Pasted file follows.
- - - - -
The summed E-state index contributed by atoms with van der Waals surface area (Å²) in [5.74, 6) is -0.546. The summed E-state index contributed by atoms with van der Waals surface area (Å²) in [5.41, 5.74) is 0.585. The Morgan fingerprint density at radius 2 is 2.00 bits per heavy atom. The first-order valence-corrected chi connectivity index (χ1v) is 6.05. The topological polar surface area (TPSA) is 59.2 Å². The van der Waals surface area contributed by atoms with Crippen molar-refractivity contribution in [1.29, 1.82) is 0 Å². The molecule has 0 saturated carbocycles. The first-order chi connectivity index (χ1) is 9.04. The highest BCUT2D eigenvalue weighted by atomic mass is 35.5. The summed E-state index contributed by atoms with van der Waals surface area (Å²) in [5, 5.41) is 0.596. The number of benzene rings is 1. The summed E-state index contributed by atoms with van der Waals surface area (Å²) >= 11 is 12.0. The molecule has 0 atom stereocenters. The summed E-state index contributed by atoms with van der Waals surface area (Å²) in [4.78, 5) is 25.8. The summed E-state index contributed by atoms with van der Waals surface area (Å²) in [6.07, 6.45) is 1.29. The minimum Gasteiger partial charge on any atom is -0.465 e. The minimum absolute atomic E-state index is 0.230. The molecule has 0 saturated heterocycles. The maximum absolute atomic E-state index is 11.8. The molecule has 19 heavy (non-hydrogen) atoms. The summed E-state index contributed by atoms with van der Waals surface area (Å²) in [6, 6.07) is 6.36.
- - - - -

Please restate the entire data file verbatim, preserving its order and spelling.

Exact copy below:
The summed E-state index contributed by atoms with van der Waals surface area (Å²) in [5.74, 6) is -0.546. The summed E-state index contributed by atoms with van der Waals surface area (Å²) in [5.41, 5.74) is 0.585. The Morgan fingerprint density at radius 2 is 2.00 bits per heavy atom. The first-order valence-corrected chi connectivity index (χ1v) is 6.05. The topological polar surface area (TPSA) is 59.2 Å². The van der Waals surface area contributed by atoms with Crippen molar-refractivity contribution in [1.29, 1.82) is 0 Å². The molecule has 0 saturated carbocycles. The first-order chi connectivity index (χ1) is 9.04. The highest BCUT2D eigenvalue weighted by atomic mass is 35.5. The summed E-state index contributed by atoms with van der Waals surface area (Å²) in [5, 5.41) is 0.596. The number of benzene rings is 1. The summed E-state index contributed by atoms with van der Waals surface area (Å²) >= 11 is 12.0. The molecule has 0 atom stereocenters. The summed E-state index contributed by atoms with van der Waals surface area (Å²) in [4.78, 5) is 25.8. The summed E-state index contributed by atoms with van der Waals surface area (Å²) in [6.07, 6.45) is 1.29. The minimum Gasteiger partial charge on any atom is -0.465 e. The minimum absolute atomic E-state index is 0.230. The molecule has 0 saturated heterocycles. The maximum absolute atomic E-state index is 11.8. The molecule has 19 heavy (non-hydrogen) atoms. The summed E-state index contributed by atoms with van der Waals surface area (Å²) in [6, 6.07) is 6.36.